Whoopi Goldberg has a few words of advice for Rep. Alexandria Ocasio-Cortez — “sit still for a minute and learn the job.”
Goldberg expressed her frustration with the newly sworn-in congresswoman on Monday’s episode of The View.
During a discussion on the 2020 presidential election and Sen. Elizabeth Warren’s appeal, Meghan McCain suggested many Democratic voters might prefer a more progressive “nominee” like Ocasio-Cortez.
A perplexed Goldberg asked “the nominee for what?”
When McCain responded “to be the nominee for president,” Goldberg cut her off.
“Let me just say this about Ocasio-Cortez. She just got in on Thursday, she was sworn in. And she’s very opinionated, which we like. We like opinionated women,” Goldberg said. “But it is very, very difficult when people make accusations where you say, the Democrats have done nothing. The establishment of the Democrats have done nothing.”
Goldberg then mentioned two Democrats in Congress who’ve spent years fighting for change.
“I just want to throw this out to you. [Rep.] John Lewis wasn’t sitting still. [Sen.] Dianne Feinstein wasn’t sitting still. There are a whole bunch of people in the Democratic party who have been busting their a–es to make sure that women get what they need, people get what they need, children get what they need.”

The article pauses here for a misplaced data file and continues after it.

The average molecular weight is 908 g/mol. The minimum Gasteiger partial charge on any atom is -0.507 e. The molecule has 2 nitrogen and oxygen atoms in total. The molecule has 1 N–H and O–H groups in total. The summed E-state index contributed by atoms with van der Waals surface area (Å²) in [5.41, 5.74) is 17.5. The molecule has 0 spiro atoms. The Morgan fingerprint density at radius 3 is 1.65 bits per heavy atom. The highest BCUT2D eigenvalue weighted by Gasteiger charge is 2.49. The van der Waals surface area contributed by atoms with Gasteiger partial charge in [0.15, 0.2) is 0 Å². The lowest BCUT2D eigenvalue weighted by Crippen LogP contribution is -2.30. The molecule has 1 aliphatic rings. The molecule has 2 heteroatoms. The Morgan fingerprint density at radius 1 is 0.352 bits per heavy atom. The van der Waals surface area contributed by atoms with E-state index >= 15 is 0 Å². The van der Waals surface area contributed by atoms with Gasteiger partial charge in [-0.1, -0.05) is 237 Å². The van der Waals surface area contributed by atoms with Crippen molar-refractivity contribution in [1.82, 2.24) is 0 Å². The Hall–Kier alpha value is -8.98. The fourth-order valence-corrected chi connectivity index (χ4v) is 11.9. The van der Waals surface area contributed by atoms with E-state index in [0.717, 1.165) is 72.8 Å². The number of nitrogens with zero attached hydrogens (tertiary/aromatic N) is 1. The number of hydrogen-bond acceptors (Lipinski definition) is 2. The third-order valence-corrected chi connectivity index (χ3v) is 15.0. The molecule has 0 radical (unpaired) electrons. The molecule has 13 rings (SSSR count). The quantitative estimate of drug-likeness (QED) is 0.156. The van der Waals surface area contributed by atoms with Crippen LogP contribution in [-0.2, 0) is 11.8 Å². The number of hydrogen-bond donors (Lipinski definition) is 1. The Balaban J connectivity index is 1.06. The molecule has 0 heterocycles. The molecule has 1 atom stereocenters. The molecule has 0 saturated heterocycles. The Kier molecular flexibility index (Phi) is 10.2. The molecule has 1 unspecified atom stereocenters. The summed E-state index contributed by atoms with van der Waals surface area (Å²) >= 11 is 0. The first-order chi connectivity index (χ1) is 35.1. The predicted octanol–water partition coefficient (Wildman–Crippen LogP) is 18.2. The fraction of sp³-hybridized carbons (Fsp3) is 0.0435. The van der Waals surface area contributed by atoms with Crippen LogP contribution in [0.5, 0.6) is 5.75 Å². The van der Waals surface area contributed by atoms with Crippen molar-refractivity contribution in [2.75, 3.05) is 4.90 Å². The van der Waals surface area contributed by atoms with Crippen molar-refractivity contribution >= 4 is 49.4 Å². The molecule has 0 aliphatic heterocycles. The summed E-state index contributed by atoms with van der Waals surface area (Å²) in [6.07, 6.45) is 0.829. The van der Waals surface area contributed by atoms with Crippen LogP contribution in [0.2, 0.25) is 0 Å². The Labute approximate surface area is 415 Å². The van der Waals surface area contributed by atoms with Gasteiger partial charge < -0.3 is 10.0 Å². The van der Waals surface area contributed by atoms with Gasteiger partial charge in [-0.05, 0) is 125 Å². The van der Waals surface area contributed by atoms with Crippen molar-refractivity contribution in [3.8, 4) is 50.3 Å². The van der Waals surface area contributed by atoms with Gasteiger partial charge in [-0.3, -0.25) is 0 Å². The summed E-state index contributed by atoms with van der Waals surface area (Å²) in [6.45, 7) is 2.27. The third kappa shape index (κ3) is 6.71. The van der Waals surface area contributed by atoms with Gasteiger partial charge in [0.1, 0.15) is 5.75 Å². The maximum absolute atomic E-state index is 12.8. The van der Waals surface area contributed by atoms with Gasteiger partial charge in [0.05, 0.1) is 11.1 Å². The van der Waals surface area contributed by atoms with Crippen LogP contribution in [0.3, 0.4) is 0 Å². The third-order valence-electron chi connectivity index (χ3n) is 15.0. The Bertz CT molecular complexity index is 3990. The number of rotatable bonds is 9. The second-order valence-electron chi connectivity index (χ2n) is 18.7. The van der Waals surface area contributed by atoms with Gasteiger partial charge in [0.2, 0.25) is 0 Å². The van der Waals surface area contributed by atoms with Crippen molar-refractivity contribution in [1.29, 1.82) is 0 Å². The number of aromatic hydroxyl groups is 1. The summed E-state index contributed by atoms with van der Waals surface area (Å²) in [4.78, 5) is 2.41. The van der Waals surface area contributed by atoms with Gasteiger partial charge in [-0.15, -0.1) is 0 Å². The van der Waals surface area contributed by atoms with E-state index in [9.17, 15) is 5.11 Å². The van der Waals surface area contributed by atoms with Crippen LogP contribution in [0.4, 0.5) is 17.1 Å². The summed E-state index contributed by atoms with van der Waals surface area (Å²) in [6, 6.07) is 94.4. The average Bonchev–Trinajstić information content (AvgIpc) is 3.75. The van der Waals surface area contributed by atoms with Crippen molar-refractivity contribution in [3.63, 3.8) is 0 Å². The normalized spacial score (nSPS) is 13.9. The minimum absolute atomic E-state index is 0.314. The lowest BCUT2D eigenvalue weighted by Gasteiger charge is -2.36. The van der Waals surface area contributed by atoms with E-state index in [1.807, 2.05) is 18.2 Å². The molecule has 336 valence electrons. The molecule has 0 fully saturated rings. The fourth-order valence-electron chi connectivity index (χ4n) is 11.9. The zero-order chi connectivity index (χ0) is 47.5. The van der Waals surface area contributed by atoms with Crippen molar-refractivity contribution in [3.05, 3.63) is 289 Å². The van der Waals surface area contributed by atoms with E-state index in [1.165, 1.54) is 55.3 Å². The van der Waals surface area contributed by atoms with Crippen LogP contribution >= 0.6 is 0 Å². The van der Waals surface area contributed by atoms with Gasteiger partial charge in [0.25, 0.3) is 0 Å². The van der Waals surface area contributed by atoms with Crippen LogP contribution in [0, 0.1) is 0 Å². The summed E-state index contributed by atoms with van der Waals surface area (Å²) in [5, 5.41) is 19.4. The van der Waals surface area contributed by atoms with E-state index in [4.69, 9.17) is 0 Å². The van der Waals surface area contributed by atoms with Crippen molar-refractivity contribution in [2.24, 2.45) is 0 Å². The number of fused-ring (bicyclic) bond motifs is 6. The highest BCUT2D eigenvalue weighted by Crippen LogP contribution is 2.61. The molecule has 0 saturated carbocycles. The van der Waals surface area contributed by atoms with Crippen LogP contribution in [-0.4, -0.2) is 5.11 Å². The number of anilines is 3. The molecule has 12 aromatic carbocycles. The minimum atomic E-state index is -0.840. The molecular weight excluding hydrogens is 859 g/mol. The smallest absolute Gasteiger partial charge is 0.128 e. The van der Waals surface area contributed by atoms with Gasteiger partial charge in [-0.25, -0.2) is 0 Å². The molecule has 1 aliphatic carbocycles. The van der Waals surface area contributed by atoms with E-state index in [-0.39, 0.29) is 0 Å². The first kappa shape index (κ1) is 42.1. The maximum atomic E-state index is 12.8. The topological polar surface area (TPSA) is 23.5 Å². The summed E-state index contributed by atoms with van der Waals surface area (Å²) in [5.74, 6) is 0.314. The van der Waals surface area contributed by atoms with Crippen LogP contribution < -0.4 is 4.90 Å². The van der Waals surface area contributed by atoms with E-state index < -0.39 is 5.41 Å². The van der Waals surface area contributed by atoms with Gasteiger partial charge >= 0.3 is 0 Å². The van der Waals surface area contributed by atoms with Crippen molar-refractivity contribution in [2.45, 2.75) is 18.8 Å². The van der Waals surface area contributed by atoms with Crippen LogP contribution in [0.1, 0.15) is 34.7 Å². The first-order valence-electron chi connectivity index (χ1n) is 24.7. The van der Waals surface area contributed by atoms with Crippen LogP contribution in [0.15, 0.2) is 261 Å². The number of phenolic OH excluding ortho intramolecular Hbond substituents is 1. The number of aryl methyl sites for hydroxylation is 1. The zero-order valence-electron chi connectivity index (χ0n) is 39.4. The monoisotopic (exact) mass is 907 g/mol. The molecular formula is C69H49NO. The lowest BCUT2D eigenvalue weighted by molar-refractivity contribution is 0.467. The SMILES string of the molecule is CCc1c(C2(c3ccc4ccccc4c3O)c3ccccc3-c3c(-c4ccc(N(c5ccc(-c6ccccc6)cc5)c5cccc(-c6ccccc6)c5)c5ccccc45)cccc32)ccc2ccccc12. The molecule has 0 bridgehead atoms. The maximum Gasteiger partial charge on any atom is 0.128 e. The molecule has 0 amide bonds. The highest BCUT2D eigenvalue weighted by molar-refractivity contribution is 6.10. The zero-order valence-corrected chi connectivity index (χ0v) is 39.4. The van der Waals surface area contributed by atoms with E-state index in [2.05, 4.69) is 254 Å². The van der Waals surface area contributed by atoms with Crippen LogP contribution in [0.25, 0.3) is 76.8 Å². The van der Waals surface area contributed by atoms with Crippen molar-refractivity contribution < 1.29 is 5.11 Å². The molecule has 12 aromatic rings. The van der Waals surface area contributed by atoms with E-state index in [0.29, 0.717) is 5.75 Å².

“You just got in there and I know you’ve got lots of good ideas, but I would encourage you to sit still for a minute and learn the job,” the 63-year-old View moderator added, “You can’t poop on what was when you’re coming in on the shoulders of quite a few giants.”
The American people did not organize the biggest midterm election in ~100 years so their new leaders could sit back as the nation waits in crisis.
Our class was elected for a very specific reason: to lead differently, propose bold ideas,and create positive change for all people.
— Alexandria Ocasio-Cortez (@AOC) January 8, 2019
The studio audience agreed and applauded Goldberg’s comments.
Rep. Ocasio-Cortez was elected in November and represents New York’s 14th Congressional district. The 29-year-old democratic socialist took to Twitter Tuesday to say she was elected to “lead differently, propose bold ideas, and create positive change.”